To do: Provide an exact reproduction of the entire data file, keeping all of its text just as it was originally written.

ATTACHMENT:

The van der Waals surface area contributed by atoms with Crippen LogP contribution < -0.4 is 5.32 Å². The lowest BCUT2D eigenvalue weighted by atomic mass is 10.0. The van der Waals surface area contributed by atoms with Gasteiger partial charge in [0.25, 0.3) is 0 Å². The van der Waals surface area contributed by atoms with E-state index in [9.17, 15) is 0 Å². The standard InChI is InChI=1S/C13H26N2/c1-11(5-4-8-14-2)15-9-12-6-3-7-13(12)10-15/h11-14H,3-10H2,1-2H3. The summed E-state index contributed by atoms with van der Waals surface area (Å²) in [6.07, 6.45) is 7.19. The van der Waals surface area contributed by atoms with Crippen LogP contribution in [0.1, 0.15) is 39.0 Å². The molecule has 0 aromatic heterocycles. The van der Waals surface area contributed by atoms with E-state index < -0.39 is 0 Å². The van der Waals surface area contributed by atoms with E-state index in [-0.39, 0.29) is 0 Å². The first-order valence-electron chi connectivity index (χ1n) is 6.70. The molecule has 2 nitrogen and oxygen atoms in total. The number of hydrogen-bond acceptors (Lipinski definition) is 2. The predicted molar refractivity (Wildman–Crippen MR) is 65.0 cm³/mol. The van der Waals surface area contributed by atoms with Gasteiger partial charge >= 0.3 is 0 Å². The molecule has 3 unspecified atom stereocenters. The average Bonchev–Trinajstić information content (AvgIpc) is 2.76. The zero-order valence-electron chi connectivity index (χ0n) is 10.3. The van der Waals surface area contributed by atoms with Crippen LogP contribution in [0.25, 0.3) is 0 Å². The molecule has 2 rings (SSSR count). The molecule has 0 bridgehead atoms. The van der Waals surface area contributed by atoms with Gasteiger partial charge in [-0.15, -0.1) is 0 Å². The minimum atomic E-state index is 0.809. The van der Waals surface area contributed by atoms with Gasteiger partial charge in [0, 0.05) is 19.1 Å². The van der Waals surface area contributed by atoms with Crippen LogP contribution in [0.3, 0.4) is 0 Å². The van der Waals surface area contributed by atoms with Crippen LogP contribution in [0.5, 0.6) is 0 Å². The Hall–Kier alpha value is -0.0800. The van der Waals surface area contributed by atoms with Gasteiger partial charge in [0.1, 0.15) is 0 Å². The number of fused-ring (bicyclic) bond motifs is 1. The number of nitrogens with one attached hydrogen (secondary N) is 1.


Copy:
The van der Waals surface area contributed by atoms with Crippen LogP contribution < -0.4 is 5.32 Å². The lowest BCUT2D eigenvalue weighted by atomic mass is 10.0. The van der Waals surface area contributed by atoms with Gasteiger partial charge in [0.25, 0.3) is 0 Å². The van der Waals surface area contributed by atoms with E-state index in [9.17, 15) is 0 Å². The standard InChI is InChI=1S/C13H26N2/c1-11(5-4-8-14-2)15-9-12-6-3-7-13(12)10-15/h11-14H,3-10H2,1-2H3. The summed E-state index contributed by atoms with van der Waals surface area (Å²) in [6.07, 6.45) is 7.19. The van der Waals surface area contributed by atoms with Crippen LogP contribution in [0.1, 0.15) is 39.0 Å². The molecule has 0 aromatic heterocycles. The van der Waals surface area contributed by atoms with E-state index < -0.39 is 0 Å². The van der Waals surface area contributed by atoms with E-state index in [-0.39, 0.29) is 0 Å². The first-order valence-electron chi connectivity index (χ1n) is 6.70. The molecule has 2 nitrogen and oxygen atoms in total. The number of hydrogen-bond acceptors (Lipinski definition) is 2. The predicted molar refractivity (Wildman–Crippen MR) is 65.0 cm³/mol. The van der Waals surface area contributed by atoms with Gasteiger partial charge >= 0.3 is 0 Å². The molecule has 3 unspecified atom stereocenters. The average Bonchev–Trinajstić information content (AvgIpc) is 2.76. The zero-order valence-electron chi connectivity index (χ0n) is 10.3. The van der Waals surface area contributed by atoms with Crippen LogP contribution in [0.25, 0.3) is 0 Å². The molecule has 2 rings (SSSR count). The molecule has 0 bridgehead atoms. The van der Waals surface area contributed by atoms with Gasteiger partial charge in [-0.15, -0.1) is 0 Å². The minimum atomic E-state index is 0.809. The van der Waals surface area contributed by atoms with Gasteiger partial charge in [0, 0.05) is 19.1 Å². The van der Waals surface area contributed by atoms with Crippen LogP contribution in [0.3, 0.4) is 0 Å². The van der Waals surface area contributed by atoms with Crippen LogP contribution in [0.5, 0.6) is 0 Å². The Hall–Kier alpha value is -0.0800. The van der Waals surface area contributed by atoms with Gasteiger partial charge in [0.1, 0.15) is 0 Å². The number of fused-ring (bicyclic) bond motifs is 1. The number of nitrogens with one attached hydrogen (secondary N) is 1.